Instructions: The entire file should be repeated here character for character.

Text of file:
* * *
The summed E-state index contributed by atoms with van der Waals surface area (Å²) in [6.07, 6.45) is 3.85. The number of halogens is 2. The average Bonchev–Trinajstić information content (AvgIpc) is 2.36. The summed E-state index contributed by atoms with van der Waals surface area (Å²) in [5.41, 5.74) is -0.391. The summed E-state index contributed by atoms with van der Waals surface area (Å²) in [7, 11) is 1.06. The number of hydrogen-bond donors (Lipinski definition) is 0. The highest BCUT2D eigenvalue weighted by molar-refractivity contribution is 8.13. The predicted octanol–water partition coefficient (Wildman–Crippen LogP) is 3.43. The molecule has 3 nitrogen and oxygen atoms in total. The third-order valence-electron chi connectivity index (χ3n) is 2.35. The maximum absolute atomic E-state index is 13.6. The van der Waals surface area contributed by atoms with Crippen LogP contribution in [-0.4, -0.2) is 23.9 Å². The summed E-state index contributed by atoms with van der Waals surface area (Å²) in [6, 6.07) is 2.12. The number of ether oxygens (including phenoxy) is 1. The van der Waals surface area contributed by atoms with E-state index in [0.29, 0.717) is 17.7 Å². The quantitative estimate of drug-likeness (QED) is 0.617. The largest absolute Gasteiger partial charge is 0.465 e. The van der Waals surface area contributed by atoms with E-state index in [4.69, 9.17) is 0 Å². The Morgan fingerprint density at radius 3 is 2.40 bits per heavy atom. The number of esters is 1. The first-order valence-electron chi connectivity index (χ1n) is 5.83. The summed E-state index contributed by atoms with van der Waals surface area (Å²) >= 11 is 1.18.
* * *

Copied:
The summed E-state index contributed by atoms with van der Waals surface area (Å²) in [6.07, 6.45) is 3.85. The number of halogens is 2. The average Bonchev–Trinajstić information content (AvgIpc) is 2.36. The summed E-state index contributed by atoms with van der Waals surface area (Å²) in [5.41, 5.74) is -0.391. The summed E-state index contributed by atoms with van der Waals surface area (Å²) in [7, 11) is 1.06. The number of hydrogen-bond donors (Lipinski definition) is 0. The highest BCUT2D eigenvalue weighted by molar-refractivity contribution is 8.13. The predicted octanol–water partition coefficient (Wildman–Crippen LogP) is 3.43. The molecule has 3 nitrogen and oxygen atoms in total. The third-order valence-electron chi connectivity index (χ3n) is 2.35. The maximum absolute atomic E-state index is 13.6. The van der Waals surface area contributed by atoms with Crippen LogP contribution in [-0.4, -0.2) is 23.9 Å². The summed E-state index contributed by atoms with van der Waals surface area (Å²) in [6, 6.07) is 2.12. The number of ether oxygens (including phenoxy) is 1. The van der Waals surface area contributed by atoms with E-state index in [0.29, 0.717) is 17.7 Å². The quantitative estimate of drug-likeness (QED) is 0.617. The largest absolute Gasteiger partial charge is 0.465 e. The van der Waals surface area contributed by atoms with E-state index in [4.69, 9.17) is 0 Å². The Morgan fingerprint density at radius 3 is 2.40 bits per heavy atom. The number of esters is 1. The first-order valence-electron chi connectivity index (χ1n) is 5.83. The summed E-state index contributed by atoms with van der Waals surface area (Å²) >= 11 is 1.18.